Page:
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Can machines replace human negotiators?
Negotiators exchange messages, process and evaluate data, make concessions, impose...
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Automated Negotiation: Can Machines Replace Human Negotiators?

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Abstract of presentation at 5th Biennial on Negotiation, Novancia Business School Paris, 24 March 2014.

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Automated Negotiation: Can Machines Replace Human Negotiators?

  1. 1. Can machines replace human negotiators? Negotiators exchange messages, process and evaluate data, make concessions, impose conditions, make tradeoffs, accept or reject proposals, make counter-proposals, decide whether to close a deal or walk away. Machines can perform all of these tasks better than human agents. Computers are not prone to misunderstanding and do not lie, bluff, threaten or lose their tempers. Take e-bay’s automated bidding system. Bidder A can bid $10 for an item and set a maximum amount he is ready to pay, say $50. As other bidders make higher offers, the system will trump them incrementally up to the maximum set by Bidder A, who will either get the item at the optimal price (one increment above the highest competing bid) or abandon the bidding process once the maximum amount is reached. Such efficiency would be impossible in a traditional auction, where emotion might prompt a bidder to pay more for an item than originally intended or back off in the face of an aggressive competitor. While e-commerce, albeit of a primitive kind (the sole variable is price) has become widespread in B2C and C2C transactions, it does not appear to have made the same inroads in B2B negotiations as in other aspects of business (catalogue, inventory and procurement management) although it is technically possible to automate B2B negotiations for variables other than price, such as discount, delivery time, incoterms, payment terms, warranty and maintenance. There are only two differences between our e-bay example and a B2B scenario: in the former, there is one variable (price) and only one party makes concessions (the bidder). In automated B2B negotiations, both sides need to make concessions and there are multiple variables. If we compare human and automated B2B negotiations, the main differences are that the former use natural language, include messages that are ambiguous or irrelevant to the object of the negotiation and rely on subjective evaluations and partial decisions, whereas the latter use machine language, focus exclusively on the variables at hand and make objective evaluations and impartial decisions. Academics and others who write about negotiation tend to deal only with human negotiation and steer clear of automated negotiation, which is the preserve of mathematicians, experts in artificial intelligence and game theory. An Amazon search (June 2013) gives 88 results for “B2B Negotiation” and 2 results for “Automated B2B Negotiation”. While much work has been done on the subject of automated negotiation, it is often abstract, inaccessible to the layman and not directly applicable in terms of deployment of the technology in B2B negotiations. Despite the existence of a global e-commerce infrastructure that could support automated negotiation, most B2B negotiations are still conducted by human agents in the same way they have been for centuries: through face-to-face discussions. This paper describes what automated negotiation is, gives an overview of its development, explores the benefits it can bring to B2B transactions and examines the challenges and limitations involved in replacing human negotiators by machines.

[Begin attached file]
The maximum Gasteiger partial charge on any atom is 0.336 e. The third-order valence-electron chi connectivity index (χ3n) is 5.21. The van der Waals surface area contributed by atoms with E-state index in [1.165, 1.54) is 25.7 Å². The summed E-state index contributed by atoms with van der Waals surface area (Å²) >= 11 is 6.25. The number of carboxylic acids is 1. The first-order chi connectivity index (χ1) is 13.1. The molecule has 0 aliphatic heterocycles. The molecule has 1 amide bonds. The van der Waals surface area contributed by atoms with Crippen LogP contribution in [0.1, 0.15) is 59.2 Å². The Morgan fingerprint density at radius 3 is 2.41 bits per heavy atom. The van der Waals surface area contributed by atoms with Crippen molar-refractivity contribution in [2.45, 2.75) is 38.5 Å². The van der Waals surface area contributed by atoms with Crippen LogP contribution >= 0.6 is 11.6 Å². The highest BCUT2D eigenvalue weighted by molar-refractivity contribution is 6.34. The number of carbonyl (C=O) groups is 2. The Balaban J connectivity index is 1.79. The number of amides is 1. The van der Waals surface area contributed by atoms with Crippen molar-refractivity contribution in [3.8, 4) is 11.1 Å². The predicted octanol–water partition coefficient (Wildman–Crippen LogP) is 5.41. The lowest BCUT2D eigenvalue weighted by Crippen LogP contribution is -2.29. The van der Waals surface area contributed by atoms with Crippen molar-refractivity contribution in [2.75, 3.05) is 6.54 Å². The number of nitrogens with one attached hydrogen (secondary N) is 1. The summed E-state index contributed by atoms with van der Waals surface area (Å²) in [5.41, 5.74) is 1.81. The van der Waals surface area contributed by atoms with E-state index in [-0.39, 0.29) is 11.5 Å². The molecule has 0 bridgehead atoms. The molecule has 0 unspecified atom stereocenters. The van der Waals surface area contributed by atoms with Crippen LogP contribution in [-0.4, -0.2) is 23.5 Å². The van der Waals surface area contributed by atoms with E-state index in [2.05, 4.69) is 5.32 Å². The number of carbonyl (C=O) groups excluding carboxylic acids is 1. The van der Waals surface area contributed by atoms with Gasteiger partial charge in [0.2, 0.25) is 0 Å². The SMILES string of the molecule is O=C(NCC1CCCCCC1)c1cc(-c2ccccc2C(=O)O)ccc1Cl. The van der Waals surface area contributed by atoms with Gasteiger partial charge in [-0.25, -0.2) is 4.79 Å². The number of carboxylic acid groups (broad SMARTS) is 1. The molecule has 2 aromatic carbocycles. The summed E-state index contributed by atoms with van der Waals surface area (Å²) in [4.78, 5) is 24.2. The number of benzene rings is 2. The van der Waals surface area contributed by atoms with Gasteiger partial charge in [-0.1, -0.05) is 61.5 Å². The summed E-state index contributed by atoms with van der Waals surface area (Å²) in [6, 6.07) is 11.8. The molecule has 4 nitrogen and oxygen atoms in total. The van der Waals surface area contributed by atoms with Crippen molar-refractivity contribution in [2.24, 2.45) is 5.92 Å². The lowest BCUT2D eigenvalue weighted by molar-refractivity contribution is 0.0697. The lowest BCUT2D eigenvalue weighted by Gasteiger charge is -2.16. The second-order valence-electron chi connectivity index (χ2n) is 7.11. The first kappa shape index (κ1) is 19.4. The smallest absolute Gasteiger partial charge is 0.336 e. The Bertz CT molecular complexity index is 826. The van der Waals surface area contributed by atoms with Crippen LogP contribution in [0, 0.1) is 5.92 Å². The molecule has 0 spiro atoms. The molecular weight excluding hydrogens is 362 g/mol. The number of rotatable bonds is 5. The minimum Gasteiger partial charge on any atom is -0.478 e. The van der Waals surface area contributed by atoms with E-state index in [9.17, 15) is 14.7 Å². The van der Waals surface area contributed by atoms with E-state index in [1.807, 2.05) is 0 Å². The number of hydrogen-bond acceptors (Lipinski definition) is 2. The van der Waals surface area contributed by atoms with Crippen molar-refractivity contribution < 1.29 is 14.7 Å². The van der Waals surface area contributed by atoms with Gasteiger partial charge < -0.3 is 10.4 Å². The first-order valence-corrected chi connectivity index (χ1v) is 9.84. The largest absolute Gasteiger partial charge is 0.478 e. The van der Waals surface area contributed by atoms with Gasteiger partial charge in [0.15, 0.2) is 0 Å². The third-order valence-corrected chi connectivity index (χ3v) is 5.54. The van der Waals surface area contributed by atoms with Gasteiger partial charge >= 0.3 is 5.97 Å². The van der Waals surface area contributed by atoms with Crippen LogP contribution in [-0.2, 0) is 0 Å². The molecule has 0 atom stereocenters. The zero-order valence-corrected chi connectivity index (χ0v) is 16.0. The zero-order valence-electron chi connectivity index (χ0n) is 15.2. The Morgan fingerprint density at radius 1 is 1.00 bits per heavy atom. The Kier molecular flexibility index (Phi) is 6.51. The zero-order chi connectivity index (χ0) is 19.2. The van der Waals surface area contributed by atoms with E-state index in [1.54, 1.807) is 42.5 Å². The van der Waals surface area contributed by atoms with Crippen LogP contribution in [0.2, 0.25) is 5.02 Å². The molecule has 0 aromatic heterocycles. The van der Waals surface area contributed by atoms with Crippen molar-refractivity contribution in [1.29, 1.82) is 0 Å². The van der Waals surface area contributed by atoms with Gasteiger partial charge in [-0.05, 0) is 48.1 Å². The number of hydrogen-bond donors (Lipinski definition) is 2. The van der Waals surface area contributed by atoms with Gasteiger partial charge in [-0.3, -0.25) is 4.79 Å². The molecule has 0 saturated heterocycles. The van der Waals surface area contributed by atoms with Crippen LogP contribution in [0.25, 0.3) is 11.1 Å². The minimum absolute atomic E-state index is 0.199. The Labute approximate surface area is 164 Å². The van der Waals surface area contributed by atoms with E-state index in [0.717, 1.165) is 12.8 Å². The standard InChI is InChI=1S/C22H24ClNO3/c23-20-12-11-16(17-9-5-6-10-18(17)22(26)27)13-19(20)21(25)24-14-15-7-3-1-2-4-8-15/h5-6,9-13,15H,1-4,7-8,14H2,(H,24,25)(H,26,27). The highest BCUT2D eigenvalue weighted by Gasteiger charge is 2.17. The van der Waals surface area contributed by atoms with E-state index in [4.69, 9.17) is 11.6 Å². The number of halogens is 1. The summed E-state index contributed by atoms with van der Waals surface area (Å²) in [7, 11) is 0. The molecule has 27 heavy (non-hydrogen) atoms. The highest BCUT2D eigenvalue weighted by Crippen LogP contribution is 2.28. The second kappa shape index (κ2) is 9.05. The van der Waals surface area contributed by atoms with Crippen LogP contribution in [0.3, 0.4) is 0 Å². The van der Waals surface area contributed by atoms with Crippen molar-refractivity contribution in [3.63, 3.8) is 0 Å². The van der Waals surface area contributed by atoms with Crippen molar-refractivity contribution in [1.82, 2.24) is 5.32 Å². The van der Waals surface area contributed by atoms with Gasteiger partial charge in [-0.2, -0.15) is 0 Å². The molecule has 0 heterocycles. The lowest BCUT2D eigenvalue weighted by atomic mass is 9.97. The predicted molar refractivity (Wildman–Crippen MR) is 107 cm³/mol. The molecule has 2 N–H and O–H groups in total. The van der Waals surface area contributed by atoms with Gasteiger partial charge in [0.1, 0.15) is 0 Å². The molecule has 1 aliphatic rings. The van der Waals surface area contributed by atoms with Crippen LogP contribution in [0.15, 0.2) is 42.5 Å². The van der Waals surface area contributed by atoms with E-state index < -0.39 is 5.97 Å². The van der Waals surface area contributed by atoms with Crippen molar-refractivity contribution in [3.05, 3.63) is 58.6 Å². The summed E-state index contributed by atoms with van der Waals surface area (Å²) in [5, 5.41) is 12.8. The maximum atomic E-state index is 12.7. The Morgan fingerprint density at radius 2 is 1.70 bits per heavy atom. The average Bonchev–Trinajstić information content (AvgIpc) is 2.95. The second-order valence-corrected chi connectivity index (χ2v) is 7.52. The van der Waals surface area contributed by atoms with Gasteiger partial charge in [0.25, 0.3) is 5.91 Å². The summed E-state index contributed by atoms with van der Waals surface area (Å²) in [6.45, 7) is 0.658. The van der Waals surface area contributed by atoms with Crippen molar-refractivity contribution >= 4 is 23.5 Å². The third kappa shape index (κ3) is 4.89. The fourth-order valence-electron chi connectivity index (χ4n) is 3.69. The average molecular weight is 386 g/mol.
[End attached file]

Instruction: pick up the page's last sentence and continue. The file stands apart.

Abstract of presentation at 5th Biennial on Negotiation, Novancia Business School Paris, 24 March 2014.

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